It is June and we are half-way through our Engineers Newsletter 50th anniversary celebration! As the temperature and humidity begin to rise, our appreciation for air-cooling equipment increases. One of the most prevalent cooling systems applied in our homes and small buildings are direct expansion (DX) split systems. Over the years, seven percent of the Engineers Newsletter have covered topics involving split systems. According to one EN, a split-system is nothing more than a packaged unit split in half, one half staying on the roof and the other half moved indoors into a central station air handler. While this is not always the case, it is a good place to start.
From 1975 through 1976, a comprehensive series of ENs focused on DX / VAV systems covering general building criteria, system zoning, air terminal selection, air design criteria, control considerations, and energy conserving modifications. The latter was published just after the first publication of ASHRAE® Standard 90 “Energy Conservation in New Building Design”, and covered strategies for night setback, morning warm-up, air-economizing, and reheat lock out. Since then, ENs have included guidance on controls, coil selection, and systems.
In 1980, two Engineers Newsletters titled “How do you Control DX/VAV? Part I and II“ (volumes 9-3 and 9-4) were based on the application manual on a similar topic and included guidance for interlocks, crankcase heaters, compressor sequencing and expansion valve selections. Note that while not covered in a recent EN, modern DX controllers and control strategies are the basis for the 2019 Trane Engineers Newsletter Live program “Controls for Small Rooftop Systems.”
In 1980, before intertwined coils became popular, the EN titled “DX Cooling Coils: Horizontal vs Vertical Split” (volume 9-6) compared the pros and cons of each coil configuration and which arrangements were best for which application. It also covered techniques for ensuring reliable multi-circuit designs. Intertwined coils came about in the mid-80s and significantly improved selections for comfort. In 1988, the EN “The DX Refrigerant Cooling Conundrum: Q: What is the best kind of coil for DX/VAV? A: It depends” (volume 17-1), encouraged split system designers to select intertwined coils just as their “parent” packaged units had been doing for years. This would lead to achieving better leaving air temperature control, easier humidity control and improved system reliability. In “Understanding the Selection of Direct Expansion (DX) Evaporator Coils” (volume 48-4, 2019), Paul Solberg laid out the framework for selecting coils and condensing units to ensure reliable operation. Paul reintroduced us to cross plots and split-system balance points and stressed their importance on the coil and condensing unit selection process. Note that much of his guidance along with the associated piping and refrigerant specialty application guides have now been built into the split selection routines within Trane Select Assist®.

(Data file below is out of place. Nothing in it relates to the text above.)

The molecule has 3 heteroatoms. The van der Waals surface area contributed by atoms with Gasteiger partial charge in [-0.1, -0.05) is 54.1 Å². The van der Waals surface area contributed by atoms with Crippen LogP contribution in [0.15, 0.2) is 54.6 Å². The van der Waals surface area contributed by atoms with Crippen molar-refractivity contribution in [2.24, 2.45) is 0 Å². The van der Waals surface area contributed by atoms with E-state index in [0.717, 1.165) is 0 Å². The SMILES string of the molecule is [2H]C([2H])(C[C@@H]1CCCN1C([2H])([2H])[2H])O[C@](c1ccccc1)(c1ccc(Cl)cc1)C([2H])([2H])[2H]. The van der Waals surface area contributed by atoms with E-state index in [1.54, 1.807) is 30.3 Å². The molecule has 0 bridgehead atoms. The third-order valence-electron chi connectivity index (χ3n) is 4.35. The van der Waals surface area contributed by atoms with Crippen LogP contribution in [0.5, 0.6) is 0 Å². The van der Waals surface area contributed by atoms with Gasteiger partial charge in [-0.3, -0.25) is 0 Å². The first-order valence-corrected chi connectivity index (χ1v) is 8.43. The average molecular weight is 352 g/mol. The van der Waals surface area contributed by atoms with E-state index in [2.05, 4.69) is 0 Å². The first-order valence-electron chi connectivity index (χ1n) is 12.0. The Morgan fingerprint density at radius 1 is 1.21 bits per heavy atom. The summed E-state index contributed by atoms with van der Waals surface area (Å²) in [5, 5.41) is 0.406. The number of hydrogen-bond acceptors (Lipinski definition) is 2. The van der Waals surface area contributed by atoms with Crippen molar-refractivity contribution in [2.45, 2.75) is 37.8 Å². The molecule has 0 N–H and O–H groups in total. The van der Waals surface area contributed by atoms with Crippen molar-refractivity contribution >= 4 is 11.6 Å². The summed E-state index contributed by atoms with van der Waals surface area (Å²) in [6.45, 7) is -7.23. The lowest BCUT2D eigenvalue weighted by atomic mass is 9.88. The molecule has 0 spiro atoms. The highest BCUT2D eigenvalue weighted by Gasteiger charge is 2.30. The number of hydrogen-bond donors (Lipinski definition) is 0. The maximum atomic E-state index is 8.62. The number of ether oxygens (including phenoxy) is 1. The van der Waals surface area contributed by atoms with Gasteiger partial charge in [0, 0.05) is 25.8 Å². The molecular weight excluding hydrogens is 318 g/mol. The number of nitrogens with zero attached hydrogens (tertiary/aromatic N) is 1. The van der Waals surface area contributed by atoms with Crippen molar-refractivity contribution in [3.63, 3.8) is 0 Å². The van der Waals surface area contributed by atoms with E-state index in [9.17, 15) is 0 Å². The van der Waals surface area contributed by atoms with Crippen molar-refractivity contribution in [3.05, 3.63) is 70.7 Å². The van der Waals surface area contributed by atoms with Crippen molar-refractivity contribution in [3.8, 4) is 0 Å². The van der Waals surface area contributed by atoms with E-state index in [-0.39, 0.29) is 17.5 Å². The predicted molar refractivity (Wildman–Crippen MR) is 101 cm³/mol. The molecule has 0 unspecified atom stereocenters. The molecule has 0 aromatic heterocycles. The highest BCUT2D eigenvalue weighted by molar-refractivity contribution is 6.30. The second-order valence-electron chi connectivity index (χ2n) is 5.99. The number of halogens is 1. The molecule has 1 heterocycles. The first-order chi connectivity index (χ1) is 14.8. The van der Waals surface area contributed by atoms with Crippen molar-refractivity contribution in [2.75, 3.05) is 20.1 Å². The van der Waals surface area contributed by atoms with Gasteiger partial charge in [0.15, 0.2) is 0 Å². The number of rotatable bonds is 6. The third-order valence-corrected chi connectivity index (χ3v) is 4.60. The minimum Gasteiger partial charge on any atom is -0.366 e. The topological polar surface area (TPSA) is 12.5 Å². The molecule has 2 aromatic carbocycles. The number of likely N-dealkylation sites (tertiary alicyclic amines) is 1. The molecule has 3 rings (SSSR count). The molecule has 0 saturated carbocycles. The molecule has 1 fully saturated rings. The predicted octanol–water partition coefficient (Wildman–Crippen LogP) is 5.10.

The 1982 EN “The System Choice: Chilled Water/VAV vs DX/VAV” (volume 11-5) compared the two systems for a multi-level commercial building. It favored the DX/VAV in most categories but did concede chilled water/VAV was more efficient.
In 1990, “A Decade of Change…Enhancements in Split System Design” (volume 19-4) the advent of scroll compressors enabled several changes in system design practice including unloading, oil management, and coil selections which gave opportunity to “design and install less costly and more reliable split systems.”
Also authored by Paul Solberg, the EN “Split DX: Make Sure It’s the Right Choice” (volume 33-3, 2004) begins with a list of seemingly unrelated items.
“TVs, VCRs, automobiles and paint…”
to make the point that:
“…there are a plethora of products and services competing for our attention and our wallets. Choosing the “right” product or service is a matter of knowing the requirements and garnering enough information about the available options to compare their benefits and shortcomings.”
Great advice for nearly any comparison effort. The same newsletter laments that split systems are historically bid in two parts with the “middle parts” like piping, refrigerant specialties, and system balance left for someone else to figure out. Yet the middle parts have significant impacts on the system operation, cost, and ultimately customer satisfaction. If they are unable to be engineered, it may be better to specify a packaged solution like chilled water.
Over the years the DX split system guidance has evolved with the ever-changing equipment landscape. We hope that the Engineers Newsletters continue to meet your needs and if you have ideas for future topics, do not hesitate to make suggestions.